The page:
The AM1 parameters and the conversion efficiencies for the resulting solar cells were determined by means of conventional tests. For instance, the conversion efficiencies were determined by comparison with conventional solar cells supplied by NASA (Lewis Laboratory). Table 2 presents selected properties from some of these cells and compares them with prior-art cells. The latter were produced from the wafer-type starting material used in Example 1, but diffusion of the boron was effected by the conventional techniques cited in the table. As indicated, the experimental cells were characterized by open circuit voltage (Voc), short circuit current (Jsc), and fill factor (FF) values which in general compared favorably with those for the prior-art cells. As a specific example, the experimental cell designated as BDS-12 in Table 2 operated with efficiency of 9.2%. This cell was produced from wafer BD-12 (see Table 1), which was treated with three laser pulses to effect diffusion of the boron. The three pulses were required to completely cover the area of the solar cell, with the particular laser arrangement used. The techniques described above were used to produce more than six solar cells of the laser-diffused-boron type having conversion efficiencies in the range of 8.5 to 9.2%. In general, highest efficiencies were obtained with wafers on which the boron was deposited as a layer having a thickness in the range of 2.5 to 4.5 μgm/cm2.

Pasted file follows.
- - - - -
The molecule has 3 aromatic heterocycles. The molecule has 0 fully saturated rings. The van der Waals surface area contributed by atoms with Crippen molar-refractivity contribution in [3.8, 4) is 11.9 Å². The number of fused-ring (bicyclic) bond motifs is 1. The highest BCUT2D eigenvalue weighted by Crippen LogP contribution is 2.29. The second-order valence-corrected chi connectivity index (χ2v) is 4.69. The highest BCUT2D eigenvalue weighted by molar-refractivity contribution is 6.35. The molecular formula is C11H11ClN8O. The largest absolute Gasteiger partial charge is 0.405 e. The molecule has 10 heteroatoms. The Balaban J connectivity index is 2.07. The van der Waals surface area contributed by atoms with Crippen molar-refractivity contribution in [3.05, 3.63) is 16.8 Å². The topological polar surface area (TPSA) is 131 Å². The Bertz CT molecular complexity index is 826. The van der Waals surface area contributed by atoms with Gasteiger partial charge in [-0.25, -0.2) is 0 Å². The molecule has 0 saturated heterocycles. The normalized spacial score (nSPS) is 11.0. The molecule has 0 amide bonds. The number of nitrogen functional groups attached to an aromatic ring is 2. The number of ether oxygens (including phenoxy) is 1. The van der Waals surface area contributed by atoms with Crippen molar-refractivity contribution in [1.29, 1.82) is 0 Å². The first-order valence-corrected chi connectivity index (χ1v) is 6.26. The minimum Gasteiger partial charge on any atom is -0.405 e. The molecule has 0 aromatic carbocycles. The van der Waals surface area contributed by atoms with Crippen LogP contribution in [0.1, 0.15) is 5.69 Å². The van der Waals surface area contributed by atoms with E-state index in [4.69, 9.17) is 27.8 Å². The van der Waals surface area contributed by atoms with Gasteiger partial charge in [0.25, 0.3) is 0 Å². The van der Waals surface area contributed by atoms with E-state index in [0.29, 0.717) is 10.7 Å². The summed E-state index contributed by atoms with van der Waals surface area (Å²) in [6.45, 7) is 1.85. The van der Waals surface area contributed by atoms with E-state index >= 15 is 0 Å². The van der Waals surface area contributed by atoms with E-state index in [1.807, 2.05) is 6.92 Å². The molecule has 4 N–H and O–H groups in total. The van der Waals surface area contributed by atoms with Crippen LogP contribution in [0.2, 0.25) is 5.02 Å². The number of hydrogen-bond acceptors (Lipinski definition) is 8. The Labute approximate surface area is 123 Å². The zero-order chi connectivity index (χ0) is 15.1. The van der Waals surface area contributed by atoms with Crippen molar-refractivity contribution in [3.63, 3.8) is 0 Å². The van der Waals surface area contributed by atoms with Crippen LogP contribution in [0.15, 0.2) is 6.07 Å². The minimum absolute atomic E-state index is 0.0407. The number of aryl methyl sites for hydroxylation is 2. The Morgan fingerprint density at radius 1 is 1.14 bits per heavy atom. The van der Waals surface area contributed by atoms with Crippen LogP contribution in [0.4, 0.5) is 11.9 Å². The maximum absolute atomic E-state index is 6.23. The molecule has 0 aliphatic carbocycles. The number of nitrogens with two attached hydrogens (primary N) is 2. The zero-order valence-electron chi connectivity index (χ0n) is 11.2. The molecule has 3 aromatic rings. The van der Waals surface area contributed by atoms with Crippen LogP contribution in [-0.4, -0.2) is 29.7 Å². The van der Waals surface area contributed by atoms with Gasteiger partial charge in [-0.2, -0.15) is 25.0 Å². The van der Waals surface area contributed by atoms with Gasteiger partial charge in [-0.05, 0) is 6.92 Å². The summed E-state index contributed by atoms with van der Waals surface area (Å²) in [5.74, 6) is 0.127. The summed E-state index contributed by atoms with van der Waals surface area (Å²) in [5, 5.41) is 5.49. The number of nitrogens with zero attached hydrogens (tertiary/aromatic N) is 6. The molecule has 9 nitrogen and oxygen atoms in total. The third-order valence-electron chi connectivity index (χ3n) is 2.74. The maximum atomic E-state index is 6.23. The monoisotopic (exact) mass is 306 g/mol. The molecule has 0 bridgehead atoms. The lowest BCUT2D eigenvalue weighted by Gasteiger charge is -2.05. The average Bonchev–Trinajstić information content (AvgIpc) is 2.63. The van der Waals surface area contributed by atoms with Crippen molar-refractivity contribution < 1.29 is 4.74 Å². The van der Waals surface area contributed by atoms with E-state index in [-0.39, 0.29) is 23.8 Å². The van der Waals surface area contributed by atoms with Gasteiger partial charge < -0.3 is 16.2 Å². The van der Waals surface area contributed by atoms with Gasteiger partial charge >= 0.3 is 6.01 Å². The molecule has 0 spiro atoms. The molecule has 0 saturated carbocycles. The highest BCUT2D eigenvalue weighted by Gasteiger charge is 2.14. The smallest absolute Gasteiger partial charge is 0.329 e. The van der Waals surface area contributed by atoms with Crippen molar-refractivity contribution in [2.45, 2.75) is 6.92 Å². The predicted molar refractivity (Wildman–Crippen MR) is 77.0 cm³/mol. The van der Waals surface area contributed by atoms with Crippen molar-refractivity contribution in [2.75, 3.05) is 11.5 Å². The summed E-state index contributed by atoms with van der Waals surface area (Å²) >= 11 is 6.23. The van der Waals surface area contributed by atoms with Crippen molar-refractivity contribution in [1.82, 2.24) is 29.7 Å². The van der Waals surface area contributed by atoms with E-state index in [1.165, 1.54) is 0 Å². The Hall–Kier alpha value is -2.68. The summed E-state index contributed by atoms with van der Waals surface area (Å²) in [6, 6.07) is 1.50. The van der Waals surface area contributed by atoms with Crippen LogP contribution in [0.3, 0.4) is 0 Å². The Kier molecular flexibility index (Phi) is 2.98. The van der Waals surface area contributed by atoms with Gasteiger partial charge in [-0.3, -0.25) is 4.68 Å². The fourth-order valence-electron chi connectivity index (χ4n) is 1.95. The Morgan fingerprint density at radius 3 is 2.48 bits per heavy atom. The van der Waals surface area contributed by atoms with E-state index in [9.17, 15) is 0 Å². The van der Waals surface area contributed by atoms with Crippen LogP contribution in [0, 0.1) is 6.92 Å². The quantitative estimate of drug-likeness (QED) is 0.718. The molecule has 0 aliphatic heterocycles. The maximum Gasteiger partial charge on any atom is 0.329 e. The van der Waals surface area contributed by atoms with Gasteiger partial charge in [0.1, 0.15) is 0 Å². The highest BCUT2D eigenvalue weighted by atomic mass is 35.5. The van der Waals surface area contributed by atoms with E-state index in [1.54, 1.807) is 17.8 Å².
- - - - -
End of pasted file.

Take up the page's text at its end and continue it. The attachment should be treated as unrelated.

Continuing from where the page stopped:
Table 2__________________________________________________________________________Solar-Cell Parameters(No anti-reflective coatings or back-surface field treatments)     Substrate            AM.sub.1 Parameters                                      One-SunSolar     Resistivity           Method of Preparation                          J.sub.sc                                J.sub.oc                                      Efficiency,Cell No.  (Ω-cm)           of Solar Cells (mA/cm.sup.2)                                (mV)                                   FF %__________________________________________________________________________BDS-12     6     Boron-deposited                          26    543                                   0.65                                      9.2           (approx. 3.5 μg/cm.sup.2) plus           diffusion (3 pulses)ADS-11     6     Aluminum-deposited                          27    550                                   0.71                                      10.6           (2 μg/cm.sup.2) plus laser           diffusion (3 pulses)JN-4 6     Boron-implanted (35 kV,                          25    553                                   0.72                                      10.0           3 × 10.sup.15 /cm.sup.2) plus laser           anneal (3 pulses)DF-2 80    Boron-implanted (35 kV,                          16    465                                   0.65                                      4.9Prior           3 × 10.sup.15 /cm.sup.2) plus thermal           anneal (900° C., 30 min.)ArtDF-4 0.8   Boron-implanted (35 kV,                          17    500                                   0.66                                      5.5           3 × 10.sup.15 /cm.sup.2) plus thermal           anneal (900° C., 5 min.)D-1  5     Boron-diffused at high                          21.5  525                                   0.66                                      7.5           temp. (950° C., 30 min.)__________________________________________________________________________